Has your child been bugging you for a phone lately? Or are you considering equipping your child with one to ensure their safety and security?
There is no doubt that mobile phones are great tools. They can instantly connect you to your child. If your kids need you, they can send you a message right away (especially helpful during Manitoba’s winter months when there’s a danger of being locked out of the house). If you want to remind them of something (or vice versa), just a few clicks on the phone and it’s done. With a phone, you would be able to always know where they are.
On the flipside, mobile phones, especially smartphones, can be addictive. Because of its many features (games, social media, YouTube, etc.), kids can develop increasing dependence on their phones. This could lead to health or psychological issues such as obesity and depression (How smartphones are making kids unhappy, Audie Cornish interview with Jean M. Twenge, NPR). It can also open them up to cyberbullying, inappropriate content, or online scams.
Getting a phone for them is not an easy decision. Here are a few things to consider before you get one:
Does your child
- have a strong sense of responsibility? – It’s not about the age. Don’t give your child a phone just because they turned 12. It’s about maturity and how they handle responsibilities. Ask yourself: does your child often lose toys and other things? Does he/she ask you often where to find his belongings? Do you have to tell your child to do his/her homework, chores, or routine things like brushing their teeth or going to bed at a certain time? If you answered yes to any of these questions, then you know that your child is not ready for a mobile phone.
- have good tech sense? – being tech savvy is important to prevent your child from falling prey to cyberbullying, scammers, and other online dangers. Your child must be aware of the harmful effects of overuse, sharing of personal information and more importantly of posting inappropriate content. They should realize that whatever they post online today will have an effect on their future. Would a university admissions officer or an HR manager be impressed or horrified when they see your child’s posts a few years from now?
- have a good grasp of social cues? – is your child well-adjusted socially? If not, a smart phone can be a gateway to becoming more socially awkward or even anti-social. Think about it. Will your child be affected if he/she does not have many “likes” or followers on social media? How will your child handle nasty comments or will he or she dish out the nasty comments? Also, will your child be able to discern credible sites from trash sites? Will he/she understand that not everything on the internet is true? Your child will be open to so much content. Your child should be prepared to deal with it.
Having a phone is a big responsibility. They need to know the limits of its use. They should be able to follow these rules by themselves, without you telling them. It’s also a costly gadget. They must understand how to take care of it, protect the data in it, and be careful not lose it.
When you do get your child a phone:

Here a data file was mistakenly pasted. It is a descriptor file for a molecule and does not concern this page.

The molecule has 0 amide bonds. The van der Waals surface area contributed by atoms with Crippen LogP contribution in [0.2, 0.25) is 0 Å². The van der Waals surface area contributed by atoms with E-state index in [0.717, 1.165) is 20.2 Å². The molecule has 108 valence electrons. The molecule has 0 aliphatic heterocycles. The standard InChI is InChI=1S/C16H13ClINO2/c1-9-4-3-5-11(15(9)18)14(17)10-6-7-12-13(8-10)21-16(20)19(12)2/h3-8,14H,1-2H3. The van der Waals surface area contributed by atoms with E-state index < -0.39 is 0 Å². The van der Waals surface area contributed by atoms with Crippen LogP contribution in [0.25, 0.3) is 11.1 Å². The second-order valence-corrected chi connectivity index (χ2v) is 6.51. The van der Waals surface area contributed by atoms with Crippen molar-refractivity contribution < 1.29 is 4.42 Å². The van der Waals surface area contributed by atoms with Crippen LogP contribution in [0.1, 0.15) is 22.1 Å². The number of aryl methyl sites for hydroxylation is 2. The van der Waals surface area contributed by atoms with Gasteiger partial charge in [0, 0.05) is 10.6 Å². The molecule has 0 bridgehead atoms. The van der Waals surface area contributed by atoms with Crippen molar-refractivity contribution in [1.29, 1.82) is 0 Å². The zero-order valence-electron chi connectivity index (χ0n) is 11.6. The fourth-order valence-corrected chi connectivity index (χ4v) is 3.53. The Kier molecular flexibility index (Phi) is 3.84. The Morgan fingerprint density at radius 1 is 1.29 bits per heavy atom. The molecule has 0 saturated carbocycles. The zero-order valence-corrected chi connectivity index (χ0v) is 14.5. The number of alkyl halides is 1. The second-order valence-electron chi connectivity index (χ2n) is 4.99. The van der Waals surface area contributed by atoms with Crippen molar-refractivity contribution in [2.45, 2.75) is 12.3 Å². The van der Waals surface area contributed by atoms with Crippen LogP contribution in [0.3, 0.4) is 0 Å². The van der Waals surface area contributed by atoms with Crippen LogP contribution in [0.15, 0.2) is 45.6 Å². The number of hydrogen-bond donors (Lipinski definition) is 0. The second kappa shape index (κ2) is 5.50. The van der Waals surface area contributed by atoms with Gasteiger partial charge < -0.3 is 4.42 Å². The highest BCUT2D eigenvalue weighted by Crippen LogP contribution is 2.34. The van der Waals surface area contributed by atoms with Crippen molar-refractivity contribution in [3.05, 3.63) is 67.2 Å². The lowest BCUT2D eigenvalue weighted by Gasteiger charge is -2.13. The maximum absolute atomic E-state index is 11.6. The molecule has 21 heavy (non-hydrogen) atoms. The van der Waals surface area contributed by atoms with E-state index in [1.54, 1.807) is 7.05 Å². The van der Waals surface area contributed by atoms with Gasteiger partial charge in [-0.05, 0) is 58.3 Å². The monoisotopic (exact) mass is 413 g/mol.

- Set clear rules – Set limits on phone usage. Set how many hours can they use it and specify the time time of day it is allowed. For instance, you can forbid use before bedtime or late at night, and they can use it only after homework and chores are done. Also, no phones during class, not on the table during dinner time, or at church, or during important gatherings. Consider setting a probationary period of three months. If your child breaks any of the rules, he/she should know that the phone will go back to the store.
- Consider a phone without a data plan – do a test run by getting your child a phone that is not internet-enabled. They can still call and text but not go online. If they need to go on the internet, they can use the computer at home where you will be able to watch and supervise their online behavior.
Decide what your child needs and will be using. Then scout around for the best plan. There will be plans with free phones but monthly payments may be costly. Also, getting a high-end phone will not only be impractical, it will not be safe for your child to carry around. If you already have a phone on a plan, check with your provider. Consider a family plan that has discounts for additional lines. Ask about promotions or special deals with your provider and compare it with other companies’ offers. This will be easy to do at a mall where various mobile phone carrier companies will have stores and kiosks.
- Know their password – let your child know that you intend to check their phone use and must know the phone’s password. Knowing that their mom or dad will see their smartphone activities can help them avoid more risky online behavior. Check your child’s texts, posts, and stored photos. Explain to your child that you do respect his or her privacy, however, keeping them safe and disciplining them are more important. These are your main priorities as a parent.
Sources: When should you get your kid a phone? Danielle Cohen, childmind.org; Is your teen or tween ready for their first cell phone? Tips for parents and kids, Nadine, Save Money in Winnipeg; An age-by-age guide to kids and smartphones, Stacey Stein, Today’s Parent; How smartphones are making kids unhappy, Audie Cornish, NPR. All retrieved April 26, 2018.
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